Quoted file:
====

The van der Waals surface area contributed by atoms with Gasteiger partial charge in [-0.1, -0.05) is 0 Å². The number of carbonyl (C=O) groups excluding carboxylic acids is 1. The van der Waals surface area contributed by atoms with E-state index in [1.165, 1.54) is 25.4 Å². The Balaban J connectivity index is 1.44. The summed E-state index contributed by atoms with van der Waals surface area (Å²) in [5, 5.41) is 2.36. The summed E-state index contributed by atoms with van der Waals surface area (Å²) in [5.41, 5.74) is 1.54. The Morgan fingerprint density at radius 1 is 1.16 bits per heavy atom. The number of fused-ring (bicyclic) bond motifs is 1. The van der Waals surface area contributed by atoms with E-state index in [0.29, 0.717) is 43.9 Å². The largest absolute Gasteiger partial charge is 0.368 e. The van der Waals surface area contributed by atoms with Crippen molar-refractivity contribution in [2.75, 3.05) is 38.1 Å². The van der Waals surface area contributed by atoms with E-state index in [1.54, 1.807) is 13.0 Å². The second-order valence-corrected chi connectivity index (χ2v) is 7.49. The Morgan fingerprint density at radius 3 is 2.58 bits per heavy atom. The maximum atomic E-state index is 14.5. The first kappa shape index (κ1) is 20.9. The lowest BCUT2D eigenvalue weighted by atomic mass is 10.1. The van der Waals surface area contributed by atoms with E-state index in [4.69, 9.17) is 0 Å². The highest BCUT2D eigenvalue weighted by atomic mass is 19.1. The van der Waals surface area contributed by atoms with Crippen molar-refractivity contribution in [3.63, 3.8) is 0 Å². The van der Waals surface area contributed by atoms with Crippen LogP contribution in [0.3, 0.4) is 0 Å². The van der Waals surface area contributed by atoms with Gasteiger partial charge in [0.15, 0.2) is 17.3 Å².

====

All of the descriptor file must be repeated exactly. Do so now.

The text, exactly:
The van der Waals surface area contributed by atoms with Gasteiger partial charge in [-0.1, -0.05) is 0 Å². The number of carbonyl (C=O) groups excluding carboxylic acids is 1. The van der Waals surface area contributed by atoms with E-state index in [1.165, 1.54) is 25.4 Å². The Balaban J connectivity index is 1.44. The summed E-state index contributed by atoms with van der Waals surface area (Å²) in [5, 5.41) is 2.36. The summed E-state index contributed by atoms with van der Waals surface area (Å²) in [5.41, 5.74) is 1.54. The Morgan fingerprint density at radius 1 is 1.16 bits per heavy atom. The number of fused-ring (bicyclic) bond motifs is 1. The van der Waals surface area contributed by atoms with E-state index in [0.29, 0.717) is 43.9 Å². The largest absolute Gasteiger partial charge is 0.368 e. The van der Waals surface area contributed by atoms with Crippen molar-refractivity contribution in [2.75, 3.05) is 38.1 Å². The van der Waals surface area contributed by atoms with E-state index in [1.54, 1.807) is 13.0 Å². The second-order valence-corrected chi connectivity index (χ2v) is 7.49. The Morgan fingerprint density at radius 3 is 2.58 bits per heavy atom. The maximum atomic E-state index is 14.5. The first kappa shape index (κ1) is 20.9. The lowest BCUT2D eigenvalue weighted by atomic mass is 10.1. The van der Waals surface area contributed by atoms with E-state index in [4.69, 9.17) is 0 Å². The highest BCUT2D eigenvalue weighted by atomic mass is 19.1. The van der Waals surface area contributed by atoms with Crippen molar-refractivity contribution in [3.63, 3.8) is 0 Å². The van der Waals surface area contributed by atoms with Crippen LogP contribution in [0.3, 0.4) is 0 Å². The van der Waals surface area contributed by atoms with Gasteiger partial charge in [0.15, 0.2) is 17.3 Å².